If your ex-partner continues the abuse

If your ex-partner continues to harass, threaten or abuse you, make sure you keep detailed records of each incident, including the date and time it occurred, what was said or done, and, if possible, photographs of damage to your property or injuries to yourself or others.

If your partner or ex-partner injures you, see your GP or go to hospital for treatment and ask them to document your visit.

If you have an injunction with a power of arrest, or there is a restraining order in place, you should ask the police to enforce this; and if your ex-partner is in breach of any court order, you should also tell your solicitor.

See Getting an injunction and the Police and the criminal prosecution process for further information on legal options.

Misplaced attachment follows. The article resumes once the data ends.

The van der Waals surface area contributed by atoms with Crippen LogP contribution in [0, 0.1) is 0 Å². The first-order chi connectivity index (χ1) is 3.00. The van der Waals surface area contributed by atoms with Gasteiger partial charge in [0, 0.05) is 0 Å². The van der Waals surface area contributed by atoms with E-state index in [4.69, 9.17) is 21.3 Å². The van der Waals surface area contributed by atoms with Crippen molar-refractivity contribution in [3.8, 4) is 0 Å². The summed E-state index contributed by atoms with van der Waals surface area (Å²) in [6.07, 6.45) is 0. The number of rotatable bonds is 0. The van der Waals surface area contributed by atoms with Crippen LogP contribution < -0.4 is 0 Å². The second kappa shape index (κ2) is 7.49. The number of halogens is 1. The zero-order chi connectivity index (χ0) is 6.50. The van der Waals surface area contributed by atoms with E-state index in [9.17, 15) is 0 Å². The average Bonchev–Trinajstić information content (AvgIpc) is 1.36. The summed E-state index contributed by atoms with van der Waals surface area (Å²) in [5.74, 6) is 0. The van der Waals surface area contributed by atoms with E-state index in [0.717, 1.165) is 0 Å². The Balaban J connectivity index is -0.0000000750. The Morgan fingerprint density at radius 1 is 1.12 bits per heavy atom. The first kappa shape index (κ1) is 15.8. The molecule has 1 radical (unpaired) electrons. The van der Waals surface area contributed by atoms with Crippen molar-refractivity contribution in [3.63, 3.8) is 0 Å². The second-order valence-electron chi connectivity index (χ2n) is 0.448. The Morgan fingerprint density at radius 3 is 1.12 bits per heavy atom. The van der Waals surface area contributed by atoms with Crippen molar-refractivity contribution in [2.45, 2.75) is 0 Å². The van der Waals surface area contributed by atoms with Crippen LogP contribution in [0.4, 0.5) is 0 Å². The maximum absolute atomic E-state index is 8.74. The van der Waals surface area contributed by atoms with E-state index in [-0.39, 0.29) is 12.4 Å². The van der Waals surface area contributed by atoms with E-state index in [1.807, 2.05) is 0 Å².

In an emergency, always call the police on 999

Domestic Violence Disclosure Scheme

The Domestic Violence Disclosure Scheme - known as Clare's Law - is intended to provide information that could protect someone from being a victim of attack.

The initiative is named after 36-year-old Clare Wood who was murdered by her ex-boyfriend, George Appleton, in 2009.  Unbeknown to her, he had a history of violence to women.  He later became known as the ‘Facebook Killer’ as he prowled the social network site in search of partners.

Clare had told her father George had a criminal record, though only for motoring offences. In fact he had been jailed for three years in 2002 for harassing another woman and for six months the previous year after breaching a restraining order on another ex-girlfriend. Clare’s father is convinced she would still be alive had she known the full extent of George’s previous behaviour.

Right to Ask: For the public